Fetal and Infant Mortality Review


Fetal and Infant Mortality Review (FIMR) is an action-oriented, community-based process that examines the factors and issues that influence fetal and infant mortality in a community. It is an essential element to OCCHD’s Maternal and Child Health Outreaach program. The mission of FIMR is to identify and create systemic change that results in the reduction of the fetal and infant mortality rate. Ultimately, FIMR aims to inspire community changes that result in more women being healthy when they become pregnant, therefore increasing their chance of having a positive pregnancy outcome.

OCCHD’s Maternal and Child Outreach program offers support to families through referrals and resources. We serve families who are pregnant, are parenting a child under the age of one, or have experienced a pregnancy or infant loss. Resources we provide include: a) Basic needs for families, b) SoonerCare assistance, c) Grief and bereavement, d) Domestic violence prevention, e) Depression and anxiety, f) Substance abuse, g) Referrals for legal services, h) Other community resources.


The objectives of FIMR are:

  • To examine the significant social, economic, cultural, safety and health system factors that are associated with fetal and infant mortality through review of individual cases;
  • To plan a series of interventions and policies that address improvement to service systems and community resources;
  • To participate in the implementation of community-based interventions and policies; and
  • To assess the progress of the interventions.


Infant mortality rate (IMR) is defined as the number of infant deaths per 1,000 live births. IMR is a key indicator often used to measure the health and well being of a population. Factors such as problems in pregnancy, poverty, an unhealthy physical environment, and barriers to health care and services have a bigger impact on infants than on any other population. The first year of a child’s life is the most vulnerable.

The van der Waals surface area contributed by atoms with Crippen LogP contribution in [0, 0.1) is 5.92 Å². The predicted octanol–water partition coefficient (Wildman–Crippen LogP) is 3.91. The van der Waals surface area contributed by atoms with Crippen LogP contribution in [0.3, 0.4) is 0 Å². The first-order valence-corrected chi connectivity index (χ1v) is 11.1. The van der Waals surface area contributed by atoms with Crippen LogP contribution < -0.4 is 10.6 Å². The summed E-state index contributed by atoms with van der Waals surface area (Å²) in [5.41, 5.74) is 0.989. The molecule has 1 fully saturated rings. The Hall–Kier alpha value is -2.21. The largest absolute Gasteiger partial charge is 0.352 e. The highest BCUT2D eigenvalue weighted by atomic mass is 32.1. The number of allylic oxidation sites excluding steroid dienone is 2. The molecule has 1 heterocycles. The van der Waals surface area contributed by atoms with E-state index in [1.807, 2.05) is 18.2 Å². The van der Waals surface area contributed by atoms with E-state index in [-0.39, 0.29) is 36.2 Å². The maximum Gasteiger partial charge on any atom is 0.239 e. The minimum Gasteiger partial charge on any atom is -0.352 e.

Review of fetal and infant deaths allows the community to respond to the needs identified by the cases reviewed. Reviews provide a voice for local families who have lost their babies. FIMR is a tool that helps the community implement changes designed to address the needs of the society’s youngest population.


The four fundamental steps in the FIMR process include data collection, home interview, case review, and community action.

The FIMR process brings together key members of the community in order to:

  • Identify the factors associated with those deaths.
  • Determine if they represent system problems that require change (such as barriers to care or gaps in service delivery).
  • Develop recommendations for changes and assist in the implementation of change.

Each year approximately 3500 infants in the US die of sleep-related infant deaths, including sudden infant death syndrome (SIDS) ill-defined deaths, and accidental suffocation and strangulation in bed.*

The American Academy of Pediatrics Guidelines for Safe Sleep

    • Back to sleep for every sleep. 
    • Use a firm, flat, non-inclined sleep surface to reduce the risk of suffocation or wedging/entrapment